Following a whirlwind negotiation to get a deal done for Devin Hester, agent Eugene Parker thinks both parties did the best they could in what proved to be a unique situation. There was no comparable contract to work off of so the Bears and Parker were navigating uncharted waters in working to come to a resolution and that respected Hester’s ability as the game’s best return man and his potential as a wide receiver.
“This was the best attempt to try to capture Devin Hester,” Parker said. “Cliff Stein and Bobby DePaul really did an excellent job. You can say what’s his position? His position is playmaker. He makes plays. To try to fit him in within the traditional standard of a position, it was a challenge. It really was.”
Look for Hester to be wearing plenty of Under Armour during press conferences from now on. The $40 million, four-year extension he inked isn’t the only contract he did this month. Two weeks ago he signed a deal with the shoe and apparel maker.
*** Marty Booker made a solid effort for an errant pass that was easily defended by cornerback Nathan Vasher along the sideline in practice Sunday afternoon. He turned around after getting some good-natured ribbing about trying a little harder to make a play from the sideline where media was standing. Booker wanted to know who in the press would be harassing him. It was ex-Bears quarterback Jim Miller, who helped Booker make 197 receptions from 2001-02. Booker got a kick out of that. Miller is in town to do Sirius NFL Radio with Howard Balzer.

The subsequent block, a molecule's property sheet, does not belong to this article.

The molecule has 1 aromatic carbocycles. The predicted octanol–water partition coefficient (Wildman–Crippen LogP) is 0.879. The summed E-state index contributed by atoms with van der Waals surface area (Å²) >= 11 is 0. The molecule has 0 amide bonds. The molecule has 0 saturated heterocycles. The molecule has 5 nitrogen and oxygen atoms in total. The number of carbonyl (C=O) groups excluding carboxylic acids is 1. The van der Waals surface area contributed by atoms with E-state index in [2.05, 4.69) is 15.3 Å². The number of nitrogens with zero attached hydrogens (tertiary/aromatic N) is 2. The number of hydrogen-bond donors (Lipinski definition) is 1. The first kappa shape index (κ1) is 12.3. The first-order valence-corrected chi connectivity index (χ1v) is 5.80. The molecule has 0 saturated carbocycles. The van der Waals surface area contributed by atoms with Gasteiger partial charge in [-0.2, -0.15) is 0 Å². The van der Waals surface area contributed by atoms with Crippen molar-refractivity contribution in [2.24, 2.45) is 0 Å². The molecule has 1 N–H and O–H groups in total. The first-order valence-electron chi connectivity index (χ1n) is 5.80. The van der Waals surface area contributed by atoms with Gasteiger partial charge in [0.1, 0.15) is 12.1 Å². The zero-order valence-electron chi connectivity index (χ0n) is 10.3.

*** Fullback Jason McKie has been getting his share of handoffs. Many of them have been straight draws from single-back formations.
*** Telling quote from Mike Mulligan’s Sunday column from defensive coordinator Bob Babich.
“‘Our tackling was horrendous last year. It was very discouraging. Leverage and angles were a big part of it. And those are things you can practice. We try to make sure the running back runs through, and everybody finishes by touching off in the proper football position. It is an issue, and it has been addressed. … On every play, our coaches will talk to them about angles if they have a bad angle. It’s something our guys have a focus on that this needs to be fixed.”
The Bears don’t do any live tackling in practice and few teams in the NFL ever engage in that.